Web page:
The 2006 Medal and Awards presentation ceremony was held on 7 December 2006 at a luncheon at the Sheraton on the Park hotel in Sydney. The Human Rights Day address was delivered by Commission President, the Hon. John von Doussa QC and Julie McCrossin was the MC.

The judges of the 2006 Human Rights Medal and Awards who give their time and expertise on a voluntary basis included: Professor Christopher Newell, Bain Attwood, Professor Sally Morgan, David Vadiveloo, Jody Broun, Jenny Earle, Voula Messimeri, Romlie Mokak, Maurice Corcoran, Kevin Cocks, Professor Larissa Behrendt, Ian Kiernan AO OAM, David Marr, Alan Kennedy, Patricia Karvelas, Tom Fayle, Cath Dywer, Stephen Crittenden, Peter Mares, Helen Grasswill, Ned Lander, Justice John Sulan, Justice Virginia Bell and Nicholas Cowdery QC.

All the winners, highly commended and shortlisted entries are congratulated for their achievements. The Commission received many quality nominations for this year’s Human Rights Medal and Awards. We thank all of those who nominated for their support of the Awards, and their commitment and dedication to promoting human rights in Australia.

human rights medal

Joint Winner: Phillip Adams AO

Joint Winner: Father Chris Riley AM

Mr Adams co-founded the sub-titling service that made television accessible to the hearing impaired, and has won international awards for his ‘Break Down the Barriers’ campaign for the International Year of Disabled Persons and for the International Year of the Child with the ‘Care of the Kids’ campaign. More recently he helped establish Australians for Just Refugee Programs, funding the venture with support from the readers of his newspaper columns. This organisation evolved into A Just Australia and Mr Adams is now Chair of Rights Australia - an organisation intended to tackle a wide range of human rights issues. For decades he has also focused on national and international human rights issues in his radio program Late Night Live.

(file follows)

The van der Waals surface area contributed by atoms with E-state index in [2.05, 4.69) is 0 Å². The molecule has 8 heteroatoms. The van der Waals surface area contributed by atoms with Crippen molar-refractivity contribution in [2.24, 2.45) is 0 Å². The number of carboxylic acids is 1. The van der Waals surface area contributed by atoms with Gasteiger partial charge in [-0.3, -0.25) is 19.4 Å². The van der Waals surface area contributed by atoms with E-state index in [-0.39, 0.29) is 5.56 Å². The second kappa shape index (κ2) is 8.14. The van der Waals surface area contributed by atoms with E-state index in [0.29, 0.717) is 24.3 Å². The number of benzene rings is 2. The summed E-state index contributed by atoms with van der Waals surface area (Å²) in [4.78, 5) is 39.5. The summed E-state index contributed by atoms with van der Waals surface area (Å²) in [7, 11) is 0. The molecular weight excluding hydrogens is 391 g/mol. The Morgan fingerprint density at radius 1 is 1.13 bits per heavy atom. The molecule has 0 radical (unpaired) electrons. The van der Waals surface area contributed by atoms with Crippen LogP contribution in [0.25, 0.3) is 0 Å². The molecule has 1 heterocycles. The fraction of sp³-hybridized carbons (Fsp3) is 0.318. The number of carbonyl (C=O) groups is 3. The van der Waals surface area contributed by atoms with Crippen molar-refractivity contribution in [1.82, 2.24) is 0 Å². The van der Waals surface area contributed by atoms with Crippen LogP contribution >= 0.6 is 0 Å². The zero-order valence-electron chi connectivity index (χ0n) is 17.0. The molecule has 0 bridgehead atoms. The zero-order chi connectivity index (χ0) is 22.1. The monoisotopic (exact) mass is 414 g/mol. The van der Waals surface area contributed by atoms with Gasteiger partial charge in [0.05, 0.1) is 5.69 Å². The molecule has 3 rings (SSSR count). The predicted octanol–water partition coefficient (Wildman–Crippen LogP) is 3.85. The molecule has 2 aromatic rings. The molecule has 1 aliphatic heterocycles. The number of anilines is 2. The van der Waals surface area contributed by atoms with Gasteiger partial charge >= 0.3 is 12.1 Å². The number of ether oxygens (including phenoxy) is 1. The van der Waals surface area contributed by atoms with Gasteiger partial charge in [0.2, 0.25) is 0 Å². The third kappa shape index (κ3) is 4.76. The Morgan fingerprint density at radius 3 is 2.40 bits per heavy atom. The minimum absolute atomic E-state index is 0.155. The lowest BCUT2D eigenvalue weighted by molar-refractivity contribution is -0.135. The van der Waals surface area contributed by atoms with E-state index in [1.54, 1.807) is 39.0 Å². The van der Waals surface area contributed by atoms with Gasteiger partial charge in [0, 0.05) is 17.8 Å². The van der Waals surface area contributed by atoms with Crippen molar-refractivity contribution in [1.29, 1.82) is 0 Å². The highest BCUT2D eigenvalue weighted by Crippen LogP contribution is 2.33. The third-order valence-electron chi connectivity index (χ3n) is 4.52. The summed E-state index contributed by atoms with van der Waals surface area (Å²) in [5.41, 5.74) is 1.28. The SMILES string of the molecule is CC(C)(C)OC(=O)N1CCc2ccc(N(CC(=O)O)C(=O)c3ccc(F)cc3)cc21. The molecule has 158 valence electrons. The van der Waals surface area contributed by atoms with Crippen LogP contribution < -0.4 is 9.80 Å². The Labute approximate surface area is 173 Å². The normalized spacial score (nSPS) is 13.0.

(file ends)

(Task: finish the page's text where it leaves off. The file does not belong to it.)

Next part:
Father Riley has established a variety of programs to assist in breaking the cycle of poverty, disadvantage and marginalisation of young people. His Youth off the Street (YOTS) programs and services have helped over 60,000 young people since they were first established in 1991.

The judges also highly commended Dr Caroline Taylor for the 2006 Human Rights Medal for her advocacy work for the rights of women and children.

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law award - sponsored by the law council of australia

Winner: Peter Siedel

Charitable, not-for-profit and Indigenous organisations have been recognised with the 2006 Human Rights Law Award. Two entries were highly commended in this year’s awards - Dan Toombs of Queeensland’s Disability Law Project, and Lawrence Laikind’s efforts through the Disability Discrimination Legal Advocacy Service.

arts non-fiction award

Winner: Quentin Beresford's Rob Riley: An Aboriginal Leaders Quest for Justice

Rob Riley: An Aboriginal Leaders Quest for Justice, charts the journey for justice of a man who did much to confront two of Australia’s most complex contemporary issues – the position of Indigenous Australians and refugees. Known for his humility, clarity, sense of humour, capacity for friendship and above all for his courage, Rob Riley’s life as portrayed in the book is described by the judging panel as “very moving” and one needed by the Australian community at this time. The book focuses on racism and social inequality and explores the way Rob Riley worked both within and outside government to raise and fight for key issues for Indigenous people.

The judges also highly commended the entry, No Country is an Island: Australia and International Law, by Professor Hilary Charlesworth, Madelaine Chiam, Devika Hovell and Professor George Williams.

print media award

Winner: Australia’s War Crimes Fiasco by Sydney Morning Herald journalists Debra Jopson and Lisa Pryor